Group Direct Product of Infinite Cyclic Groups

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The group direct product of two infinite cyclic groups is not cyclic.


Let $G_1 = \struct {G_1, \circ_1}$ and $G_2 = \struct {G_2, \circ_2}$ be infinite cyclic groups.

Let $G = \struct {G, \circ} = G_1 \times G_2$.

Let $G_1 = \gen {g_1}, G_2 = \gen {g_2}$.

From Generators of Infinite Cyclic Group:

$g_1$ and $g_1^{-1}$ are the only generators of $G_1$
$g_2$ and $g_2^{-1}$ are the only generators of $G_2$.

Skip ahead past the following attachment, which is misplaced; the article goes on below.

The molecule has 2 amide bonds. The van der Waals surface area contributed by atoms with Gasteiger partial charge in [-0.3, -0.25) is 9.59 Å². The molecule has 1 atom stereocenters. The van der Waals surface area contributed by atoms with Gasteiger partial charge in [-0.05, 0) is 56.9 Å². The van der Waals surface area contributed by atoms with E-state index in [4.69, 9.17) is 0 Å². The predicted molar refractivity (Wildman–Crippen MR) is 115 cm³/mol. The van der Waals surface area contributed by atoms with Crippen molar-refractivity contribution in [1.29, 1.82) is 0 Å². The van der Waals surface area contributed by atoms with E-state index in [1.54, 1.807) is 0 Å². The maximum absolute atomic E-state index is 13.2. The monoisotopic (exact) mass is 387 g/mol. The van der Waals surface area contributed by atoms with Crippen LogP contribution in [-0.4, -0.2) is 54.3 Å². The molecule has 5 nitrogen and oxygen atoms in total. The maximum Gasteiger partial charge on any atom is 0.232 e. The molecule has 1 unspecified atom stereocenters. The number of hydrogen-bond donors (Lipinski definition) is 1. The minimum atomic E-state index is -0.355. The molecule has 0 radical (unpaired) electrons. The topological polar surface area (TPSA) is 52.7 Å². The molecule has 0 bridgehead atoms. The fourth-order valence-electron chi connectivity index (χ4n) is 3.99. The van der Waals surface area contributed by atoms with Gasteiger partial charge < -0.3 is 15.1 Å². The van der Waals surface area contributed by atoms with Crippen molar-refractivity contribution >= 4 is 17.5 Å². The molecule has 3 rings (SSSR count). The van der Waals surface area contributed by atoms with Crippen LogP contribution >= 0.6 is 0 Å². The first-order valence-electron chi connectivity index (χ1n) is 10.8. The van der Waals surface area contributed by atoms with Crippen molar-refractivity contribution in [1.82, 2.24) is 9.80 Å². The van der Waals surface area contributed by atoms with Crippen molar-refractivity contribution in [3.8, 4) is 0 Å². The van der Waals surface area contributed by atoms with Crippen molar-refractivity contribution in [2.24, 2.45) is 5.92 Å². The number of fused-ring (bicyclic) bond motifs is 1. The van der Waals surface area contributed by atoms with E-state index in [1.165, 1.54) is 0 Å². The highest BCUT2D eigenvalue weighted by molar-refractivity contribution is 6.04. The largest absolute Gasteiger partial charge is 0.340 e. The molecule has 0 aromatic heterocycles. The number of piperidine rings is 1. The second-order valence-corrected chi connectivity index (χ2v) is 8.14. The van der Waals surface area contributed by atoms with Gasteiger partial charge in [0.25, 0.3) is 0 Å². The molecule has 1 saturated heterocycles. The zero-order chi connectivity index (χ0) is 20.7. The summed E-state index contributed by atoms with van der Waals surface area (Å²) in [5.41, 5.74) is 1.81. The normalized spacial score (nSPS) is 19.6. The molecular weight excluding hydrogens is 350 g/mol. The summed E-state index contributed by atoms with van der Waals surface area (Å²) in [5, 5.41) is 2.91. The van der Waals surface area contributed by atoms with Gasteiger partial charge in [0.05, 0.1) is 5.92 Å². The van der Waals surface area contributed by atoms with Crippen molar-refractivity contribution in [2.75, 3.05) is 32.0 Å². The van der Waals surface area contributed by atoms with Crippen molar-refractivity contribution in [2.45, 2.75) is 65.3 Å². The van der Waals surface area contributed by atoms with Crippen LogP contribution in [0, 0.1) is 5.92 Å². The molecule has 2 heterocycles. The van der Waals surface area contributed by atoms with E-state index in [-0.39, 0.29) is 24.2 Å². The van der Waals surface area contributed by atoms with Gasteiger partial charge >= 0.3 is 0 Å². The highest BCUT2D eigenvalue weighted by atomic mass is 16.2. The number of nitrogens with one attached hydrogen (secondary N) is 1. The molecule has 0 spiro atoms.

So a generator of $G$ must be of the form $\tuple { g_1^{\pm 1}, g_2^{\pm 1} }$ to have any hope to generate all of $G$.

Without loss of generality, suppose that $G = \gen {\tuple {g_1, g_2} }$.

Let $e_1$ be the identity element of $G_1$.

Let $x_2 \in G_2$.

From the definition of an infinite cyclic group, both $g_1$ and $g_2$ are of infinite order.

Suppose now $\tuple {e_1, x_2} \in \gen {\tuple {g_1, g_2} }$.

Then there is an $i \in \Z$ such that we have:

$\tuple {g_1, g_2}^i = \tuple {g_1^i, g_2^i} = \tuple {e_1, x_2}$

However, as $g_1$ is of infinite order, it must be that $i = 0$.

Hence $x_2 = g_2^0 = e_2$, where $e_2$ is the identity element of $G_2$.

It follows that $\tuple {e_1, g_2} \notin \gen {\tuple {g_1, g_2} }$.


$G \ne \gen {\tuple {g_1, g_2} }$

It follows that $G$ cannot be generated by one element.